# Homework Help: Vector proofs

1. Jun 10, 2006

### masterofthewave124

i have to prove the diagonals of a rhombus intersect at right-angles using the scalar dot product.

i have set up a cartesian plane system where A lies on the origin. numbering the sequential points clockwise, i let B = (a,b), C = (a+c, b) and D = (c,0). I then thought if i set up vectors AC and DB and found the dot product between them, i could get a value of zero. unfortunately thats not the case so where did i go wrong?

2. Jun 10, 2006

### Hootenanny

Staff Emeritus

3. Jun 10, 2006

### Hurkyl

Staff Emeritus
Well, he didn't set up a rhombus; he set up a parallelogram.

4. Jun 10, 2006

### Hootenanny

Staff Emeritus
So that would explain why my dot product was non zero. I fixed it for a rhombus and the proof works fine.

5. Jun 10, 2006

### masterofthewave124

hmm...where would my flaw lie? i think i just may be overlooking a critical property of a rhombus.

6. Jun 10, 2006

### Hurkyl

Staff Emeritus
What's the definition of a rhombus?

7. Jun 10, 2006

### masterofthewave124

a parallelogram having equal sides. i still can't see how the way i defined the coordinates is wrong, maybe just a little obscure (can be simplified).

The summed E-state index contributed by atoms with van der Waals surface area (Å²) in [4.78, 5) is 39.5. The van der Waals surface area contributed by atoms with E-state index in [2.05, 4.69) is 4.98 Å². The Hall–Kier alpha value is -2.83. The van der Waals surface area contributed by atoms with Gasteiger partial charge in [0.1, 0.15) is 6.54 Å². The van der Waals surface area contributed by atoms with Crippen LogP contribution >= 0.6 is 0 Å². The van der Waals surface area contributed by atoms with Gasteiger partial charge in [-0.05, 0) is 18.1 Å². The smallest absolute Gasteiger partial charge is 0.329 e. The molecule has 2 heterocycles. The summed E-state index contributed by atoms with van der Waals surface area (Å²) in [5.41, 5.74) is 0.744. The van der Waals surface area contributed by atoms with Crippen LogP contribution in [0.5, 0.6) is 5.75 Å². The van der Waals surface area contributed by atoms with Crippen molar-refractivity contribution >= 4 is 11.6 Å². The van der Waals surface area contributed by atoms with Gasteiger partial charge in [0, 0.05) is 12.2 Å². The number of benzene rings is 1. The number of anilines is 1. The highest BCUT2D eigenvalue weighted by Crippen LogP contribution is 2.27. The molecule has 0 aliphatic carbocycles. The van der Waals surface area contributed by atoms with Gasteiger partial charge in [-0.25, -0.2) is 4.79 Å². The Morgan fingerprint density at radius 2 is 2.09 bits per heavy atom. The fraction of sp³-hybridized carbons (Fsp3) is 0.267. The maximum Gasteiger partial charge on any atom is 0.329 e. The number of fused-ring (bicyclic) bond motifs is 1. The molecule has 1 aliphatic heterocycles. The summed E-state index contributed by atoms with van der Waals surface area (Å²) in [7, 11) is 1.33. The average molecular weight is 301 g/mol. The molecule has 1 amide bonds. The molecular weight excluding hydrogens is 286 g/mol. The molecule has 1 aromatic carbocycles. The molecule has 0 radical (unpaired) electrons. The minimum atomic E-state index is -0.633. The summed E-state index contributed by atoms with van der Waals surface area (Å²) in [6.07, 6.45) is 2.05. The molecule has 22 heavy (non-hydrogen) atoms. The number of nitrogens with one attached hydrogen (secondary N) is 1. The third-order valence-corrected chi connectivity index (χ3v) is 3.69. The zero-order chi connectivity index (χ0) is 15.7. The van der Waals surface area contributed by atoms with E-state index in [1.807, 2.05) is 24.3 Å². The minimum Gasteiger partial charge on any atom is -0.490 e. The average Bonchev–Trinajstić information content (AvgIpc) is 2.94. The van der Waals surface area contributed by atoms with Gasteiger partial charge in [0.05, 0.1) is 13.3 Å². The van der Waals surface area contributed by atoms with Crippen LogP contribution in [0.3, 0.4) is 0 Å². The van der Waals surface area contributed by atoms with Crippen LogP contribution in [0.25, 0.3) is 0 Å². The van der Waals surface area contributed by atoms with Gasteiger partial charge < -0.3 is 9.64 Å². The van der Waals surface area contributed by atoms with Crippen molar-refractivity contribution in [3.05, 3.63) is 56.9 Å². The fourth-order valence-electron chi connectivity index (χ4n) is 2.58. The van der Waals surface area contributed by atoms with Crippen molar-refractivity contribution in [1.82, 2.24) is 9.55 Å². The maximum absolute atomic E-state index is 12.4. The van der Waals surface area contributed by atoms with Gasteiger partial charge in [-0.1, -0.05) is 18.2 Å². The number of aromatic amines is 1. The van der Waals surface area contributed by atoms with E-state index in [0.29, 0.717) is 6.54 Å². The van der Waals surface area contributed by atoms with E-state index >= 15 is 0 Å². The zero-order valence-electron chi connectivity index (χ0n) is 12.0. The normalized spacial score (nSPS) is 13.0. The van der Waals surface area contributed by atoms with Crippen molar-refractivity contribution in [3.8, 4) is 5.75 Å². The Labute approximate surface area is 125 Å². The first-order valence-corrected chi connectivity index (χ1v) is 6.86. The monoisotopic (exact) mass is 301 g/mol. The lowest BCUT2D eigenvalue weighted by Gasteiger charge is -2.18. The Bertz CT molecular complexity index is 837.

8. Jun 10, 2006

### Hurkyl

Staff Emeritus
So did you, anywhere in your set-up, impose the condition that all the sides were equal?

9. Jun 10, 2006

### masterofthewave124

ahh im confused, the way i have my diagram, a traditional rhombus, it looks right. i can see how a square would be different.

so back to basics:
AB = BC = CD = DA

but that doesn't necessarily mean the coordinates will be represented that way, just the magnitude.

10. Jun 10, 2006

### Hurkyl

Staff Emeritus
What if you set a = 400, b = 400, and c = 1?

In the way you set up your problem, the vector AB = (a, b), and the vector AD = (c, 0). But clearly they are not automatically equal!

11. Jun 10, 2006

### masterofthewave124

hmm i see your point. but then what would AB = ?

basically a^2 + b^2 = c^2

so AB would equal (sqrt(c^2-b^2), sqrt (c^2 - a^2)), can't be right, much too messy...

12. Jun 10, 2006

### Hurkyl

Staff Emeritus
I suspect that this is all you need -- go back and redo your work, but make use of this relation.

Incidentally, this problem is easier if you don't use coordinates at all!

13. Jun 11, 2006

### masterofthewave124

oh ok, i just left my coordinates as is but when i got down to the dot product,

after i get a^2 + ac - ac - c^2 + b^2
i stated that a^2 + b^2 = c^2
so c^2 - c^2 = 0

i hope thats sufficient. what other method would have been easier Hurkyl?

14. Jun 11, 2006

### Hurkyl

Staff Emeritus
Do essentially the exact same thing, but never use coordinates: leave everything in terms of vectors.

15. Jun 11, 2006

### Hurkyl

Staff Emeritus
All right, I'll spoil the answer if you haven't worked it out yet yourself!

Let x and y be the vectors denoting two sides of our rhombus.

Then, as you noted, the two diagonals are:

x + y

and

x - y

and because the sides are equal:

x² = y²

The dot product of the diagonals is:

(x + y).(x - y) = x² - y² = 0

and thus, they are perpendicular.

(Where I've used the notation that x² means x.x)